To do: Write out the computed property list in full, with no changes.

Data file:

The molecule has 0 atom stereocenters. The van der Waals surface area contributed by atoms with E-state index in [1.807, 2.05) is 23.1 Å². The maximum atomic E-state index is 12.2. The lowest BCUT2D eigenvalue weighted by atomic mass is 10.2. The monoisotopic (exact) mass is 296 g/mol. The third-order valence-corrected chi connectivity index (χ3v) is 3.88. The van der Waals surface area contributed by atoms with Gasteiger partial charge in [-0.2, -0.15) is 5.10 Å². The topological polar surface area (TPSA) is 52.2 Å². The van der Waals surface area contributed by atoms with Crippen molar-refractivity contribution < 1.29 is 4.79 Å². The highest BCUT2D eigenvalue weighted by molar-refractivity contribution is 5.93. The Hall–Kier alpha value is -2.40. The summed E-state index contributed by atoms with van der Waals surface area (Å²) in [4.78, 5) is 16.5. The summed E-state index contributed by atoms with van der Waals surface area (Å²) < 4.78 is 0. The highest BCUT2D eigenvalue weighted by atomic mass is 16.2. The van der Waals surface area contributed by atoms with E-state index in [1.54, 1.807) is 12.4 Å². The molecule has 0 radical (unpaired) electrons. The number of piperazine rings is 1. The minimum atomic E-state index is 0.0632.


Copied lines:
The molecule has 0 atom stereocenters. The van der Waals surface area contributed by atoms with E-state index in [1.807, 2.05) is 23.1 Å². The maximum atomic E-state index is 12.2. The lowest BCUT2D eigenvalue weighted by atomic mass is 10.2. The monoisotopic (exact) mass is 296 g/mol. The third-order valence-corrected chi connectivity index (χ3v) is 3.88. The van der Waals surface area contributed by atoms with Gasteiger partial charge in [-0.2, -0.15) is 5.10 Å². The topological polar surface area (TPSA) is 52.2 Å². The van der Waals surface area contributed by atoms with Crippen molar-refractivity contribution < 1.29 is 4.79 Å². The highest BCUT2D eigenvalue weighted by molar-refractivity contribution is 5.93. The Hall–Kier alpha value is -2.40. The summed E-state index contributed by atoms with van der Waals surface area (Å²) in [4.78, 5) is 16.5. The summed E-state index contributed by atoms with van der Waals surface area (Å²) < 4.78 is 0. The highest BCUT2D eigenvalue weighted by atomic mass is 16.2. The van der Waals surface area contributed by atoms with E-state index in [1.54, 1.807) is 12.4 Å². The molecule has 0 radical (unpaired) electrons. The number of piperazine rings is 1. The minimum atomic E-state index is 0.0632.